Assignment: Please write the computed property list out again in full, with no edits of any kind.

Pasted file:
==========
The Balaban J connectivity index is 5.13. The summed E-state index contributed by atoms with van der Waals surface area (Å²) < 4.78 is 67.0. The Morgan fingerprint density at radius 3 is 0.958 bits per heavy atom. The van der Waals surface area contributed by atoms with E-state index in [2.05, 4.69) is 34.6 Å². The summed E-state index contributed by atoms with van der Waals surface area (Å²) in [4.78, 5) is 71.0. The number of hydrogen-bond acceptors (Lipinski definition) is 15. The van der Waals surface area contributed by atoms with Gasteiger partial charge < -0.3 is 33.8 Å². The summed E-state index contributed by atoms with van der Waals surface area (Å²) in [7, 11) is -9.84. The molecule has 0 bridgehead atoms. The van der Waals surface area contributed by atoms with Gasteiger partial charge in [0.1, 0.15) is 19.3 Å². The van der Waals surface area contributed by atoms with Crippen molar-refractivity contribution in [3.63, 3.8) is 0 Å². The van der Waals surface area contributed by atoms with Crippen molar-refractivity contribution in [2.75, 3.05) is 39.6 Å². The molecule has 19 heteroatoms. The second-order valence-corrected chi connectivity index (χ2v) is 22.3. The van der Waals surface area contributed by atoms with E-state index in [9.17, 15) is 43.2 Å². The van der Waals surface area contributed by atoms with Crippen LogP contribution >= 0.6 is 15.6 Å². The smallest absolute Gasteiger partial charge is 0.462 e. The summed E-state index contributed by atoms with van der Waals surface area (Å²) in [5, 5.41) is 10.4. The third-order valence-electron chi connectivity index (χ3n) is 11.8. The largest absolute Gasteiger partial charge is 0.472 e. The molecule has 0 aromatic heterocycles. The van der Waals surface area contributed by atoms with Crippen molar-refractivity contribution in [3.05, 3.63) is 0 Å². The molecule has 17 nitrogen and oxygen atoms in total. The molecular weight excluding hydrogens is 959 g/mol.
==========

The Balaban J connectivity index is 5.13. The summed E-state index contributed by atoms with van der Waals surface area (Å²) < 4.78 is 67.0. The Morgan fingerprint density at radius 3 is 0.958 bits per heavy atom. The van der Waals surface area contributed by atoms with E-state index in [2.05, 4.69) is 34.6 Å². The summed E-state index contributed by atoms with van der Waals surface area (Å²) in [4.78, 5) is 71.0. The number of hydrogen-bond acceptors (Lipinski definition) is 15. The van der Waals surface area contributed by atoms with Gasteiger partial charge < -0.3 is 33.8 Å². The summed E-state index contributed by atoms with van der Waals surface area (Å²) in [7, 11) is -9.84. The molecule has 0 bridgehead atoms. The van der Waals surface area contributed by atoms with Gasteiger partial charge in [0.1, 0.15) is 19.3 Å². The van der Waals surface area contributed by atoms with Crippen molar-refractivity contribution in [3.63, 3.8) is 0 Å². The van der Waals surface area contributed by atoms with Crippen molar-refractivity contribution in [2.75, 3.05) is 39.6 Å². The molecule has 19 heteroatoms. The second-order valence-corrected chi connectivity index (χ2v) is 22.3. The van der Waals surface area contributed by atoms with E-state index in [9.17, 15) is 43.2 Å². The van der Waals surface area contributed by atoms with Crippen LogP contribution >= 0.6 is 15.6 Å². The smallest absolute Gasteiger partial charge is 0.462 e. The summed E-state index contributed by atoms with van der Waals surface area (Å²) in [5, 5.41) is 10.4. The third-order valence-electron chi connectivity index (χ3n) is 11.8. The largest absolute Gasteiger partial charge is 0.472 e. The molecule has 0 aromatic heterocycles. The van der Waals surface area contributed by atoms with Crippen molar-refractivity contribution in [3.05, 3.63) is 0 Å². The molecule has 17 nitrogen and oxygen atoms in total. The molecular weight excluding hydrogens is 959 g/mol.